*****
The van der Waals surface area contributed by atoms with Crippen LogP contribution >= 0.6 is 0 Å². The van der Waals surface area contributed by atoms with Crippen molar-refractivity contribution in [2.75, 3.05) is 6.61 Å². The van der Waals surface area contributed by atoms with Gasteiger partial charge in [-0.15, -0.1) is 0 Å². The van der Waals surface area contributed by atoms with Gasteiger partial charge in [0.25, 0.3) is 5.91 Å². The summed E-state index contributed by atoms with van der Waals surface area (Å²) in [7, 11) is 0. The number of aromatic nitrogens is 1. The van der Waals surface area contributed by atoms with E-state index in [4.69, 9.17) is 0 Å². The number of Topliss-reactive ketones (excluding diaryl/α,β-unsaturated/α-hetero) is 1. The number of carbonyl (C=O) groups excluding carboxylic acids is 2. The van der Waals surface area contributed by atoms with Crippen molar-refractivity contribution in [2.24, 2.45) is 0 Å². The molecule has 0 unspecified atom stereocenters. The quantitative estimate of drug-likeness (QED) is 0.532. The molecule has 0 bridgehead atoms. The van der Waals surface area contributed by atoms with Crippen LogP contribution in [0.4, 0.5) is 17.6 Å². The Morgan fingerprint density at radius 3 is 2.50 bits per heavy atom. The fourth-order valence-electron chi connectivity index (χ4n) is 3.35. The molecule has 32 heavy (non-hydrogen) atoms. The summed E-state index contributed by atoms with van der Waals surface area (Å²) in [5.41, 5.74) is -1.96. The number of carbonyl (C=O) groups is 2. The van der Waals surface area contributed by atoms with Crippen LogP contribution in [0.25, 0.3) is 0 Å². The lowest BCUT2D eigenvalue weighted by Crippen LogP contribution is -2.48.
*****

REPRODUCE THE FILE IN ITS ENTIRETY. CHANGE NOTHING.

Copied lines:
The van der Waals surface area contributed by atoms with Crippen LogP contribution >= 0.6 is 0 Å². The van der Waals surface area contributed by atoms with Crippen molar-refractivity contribution in [2.75, 3.05) is 6.61 Å². The van der Waals surface area contributed by atoms with Gasteiger partial charge in [-0.15, -0.1) is 0 Å². The van der Waals surface area contributed by atoms with Gasteiger partial charge in [0.25, 0.3) is 5.91 Å². The summed E-state index contributed by atoms with van der Waals surface area (Å²) in [7, 11) is 0. The number of aromatic nitrogens is 1. The van der Waals surface area contributed by atoms with E-state index in [4.69, 9.17) is 0 Å². The number of Topliss-reactive ketones (excluding diaryl/α,β-unsaturated/α-hetero) is 1. The number of carbonyl (C=O) groups excluding carboxylic acids is 2. The van der Waals surface area contributed by atoms with Crippen molar-refractivity contribution in [2.24, 2.45) is 0 Å². The molecule has 0 unspecified atom stereocenters. The quantitative estimate of drug-likeness (QED) is 0.532. The molecule has 0 bridgehead atoms. The van der Waals surface area contributed by atoms with Crippen LogP contribution in [0.4, 0.5) is 17.6 Å². The Morgan fingerprint density at radius 3 is 2.50 bits per heavy atom. The fourth-order valence-electron chi connectivity index (χ4n) is 3.35. The molecule has 32 heavy (non-hydrogen) atoms. The summed E-state index contributed by atoms with van der Waals surface area (Å²) in [5.41, 5.74) is -1.96. The number of carbonyl (C=O) groups is 2. The van der Waals surface area contributed by atoms with Crippen LogP contribution in [0.25, 0.3) is 0 Å². The lowest BCUT2D eigenvalue weighted by Crippen LogP contribution is -2.48.